When the truth is addressed, we really do not know much about nutrition science, especially its physiological influences on our health. This dilemma results in the ongoing debates about just what is a healthy diet. In reality, nutrition is an infant science that has been ignored by some who feel it is relatively an unimportant factor on our health issues.
Doctors do not help the situation – most will admit that they never received much education about how the diet can affect heath parameters. My own doctor never mentioned the fact that even though I had lost 20 pounds intentionally since my last visit, he never asked me any particulars about the diet that got me there. One would think that he might have inquired if the weight loss was not intentional, therefore indicating a health problem. He also never mentioned the resulting lab value changes, primarily total cholesterol, LDL, HDL, triglyceride, blood glucose, blood pressure values that had improved with the dietary changes I had made on my own.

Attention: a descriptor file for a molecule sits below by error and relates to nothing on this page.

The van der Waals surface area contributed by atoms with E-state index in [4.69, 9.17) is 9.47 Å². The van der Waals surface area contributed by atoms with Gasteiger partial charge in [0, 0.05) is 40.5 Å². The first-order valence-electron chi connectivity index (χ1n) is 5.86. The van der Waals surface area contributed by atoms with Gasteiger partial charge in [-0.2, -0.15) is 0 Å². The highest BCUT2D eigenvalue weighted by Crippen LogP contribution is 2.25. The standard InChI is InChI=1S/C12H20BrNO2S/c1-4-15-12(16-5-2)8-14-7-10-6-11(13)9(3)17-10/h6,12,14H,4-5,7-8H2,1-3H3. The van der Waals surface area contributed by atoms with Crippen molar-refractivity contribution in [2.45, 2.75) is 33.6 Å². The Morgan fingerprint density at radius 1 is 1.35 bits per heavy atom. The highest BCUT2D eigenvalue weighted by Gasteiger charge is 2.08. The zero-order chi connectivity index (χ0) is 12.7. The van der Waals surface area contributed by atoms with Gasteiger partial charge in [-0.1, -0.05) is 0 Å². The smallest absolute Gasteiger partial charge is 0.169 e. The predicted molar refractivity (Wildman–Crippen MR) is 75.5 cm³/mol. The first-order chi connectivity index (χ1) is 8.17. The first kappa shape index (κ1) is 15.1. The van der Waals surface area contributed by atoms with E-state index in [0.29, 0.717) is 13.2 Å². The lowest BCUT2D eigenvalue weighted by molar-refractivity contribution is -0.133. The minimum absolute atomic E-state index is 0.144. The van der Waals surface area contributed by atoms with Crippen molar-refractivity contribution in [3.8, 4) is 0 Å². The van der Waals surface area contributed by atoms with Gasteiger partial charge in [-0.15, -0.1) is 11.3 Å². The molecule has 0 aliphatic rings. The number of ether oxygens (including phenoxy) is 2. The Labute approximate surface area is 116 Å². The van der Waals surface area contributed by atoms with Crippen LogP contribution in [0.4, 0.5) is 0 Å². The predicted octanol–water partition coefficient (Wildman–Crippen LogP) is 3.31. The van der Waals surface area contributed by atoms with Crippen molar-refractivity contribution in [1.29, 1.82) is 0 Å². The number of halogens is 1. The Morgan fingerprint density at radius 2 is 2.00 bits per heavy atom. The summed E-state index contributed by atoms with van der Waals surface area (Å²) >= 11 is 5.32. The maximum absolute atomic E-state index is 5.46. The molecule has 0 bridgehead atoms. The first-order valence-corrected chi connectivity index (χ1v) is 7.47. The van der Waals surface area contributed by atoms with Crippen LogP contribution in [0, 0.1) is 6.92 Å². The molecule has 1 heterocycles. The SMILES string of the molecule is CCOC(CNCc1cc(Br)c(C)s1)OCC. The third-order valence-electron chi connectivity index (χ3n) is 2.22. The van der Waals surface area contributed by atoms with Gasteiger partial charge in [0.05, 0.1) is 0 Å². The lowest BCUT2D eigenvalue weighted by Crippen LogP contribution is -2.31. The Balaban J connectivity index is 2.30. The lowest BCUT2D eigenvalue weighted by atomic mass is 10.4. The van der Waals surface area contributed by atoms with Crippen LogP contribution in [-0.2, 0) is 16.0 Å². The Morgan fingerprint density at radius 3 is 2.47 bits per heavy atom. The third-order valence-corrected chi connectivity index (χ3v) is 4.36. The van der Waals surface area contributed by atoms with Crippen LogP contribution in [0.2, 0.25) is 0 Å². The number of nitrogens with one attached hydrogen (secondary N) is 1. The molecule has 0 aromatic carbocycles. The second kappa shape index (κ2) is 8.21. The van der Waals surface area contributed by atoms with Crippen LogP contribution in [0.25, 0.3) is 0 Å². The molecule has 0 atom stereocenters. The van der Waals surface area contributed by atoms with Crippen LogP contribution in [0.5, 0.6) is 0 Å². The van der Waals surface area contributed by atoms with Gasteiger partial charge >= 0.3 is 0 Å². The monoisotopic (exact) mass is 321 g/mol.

But most people are not aware of how diet can affect our heath (the emphasis has been only on weight loss). When doctors don’t mention it, patients do not receive the proper information on diet interventions. For example, if their total cholesterol is too high, they are told to eat a low cholesterol, low fat diet (outdated advice) and/or placed on a statin drug. Nutrition science has come a long way since those days from a couple of decades ago. The prudent way would be to give diet a chance. Diet advice is abundant on the internet. However, you should be careful about some of it – look for help from certified nutritionists (Registered dietitians or others with certification from a health coach program, for example.)
The following article written by Reinoud Schuijers explains quite well the problems with the Standard American Diet (SAD) as the three “assassins” – refined vegetable oils, sugar and grains. He seems to follow a keto-type diet; however, research has not yet fully investigated the long-term effects of this highly restrictive plan.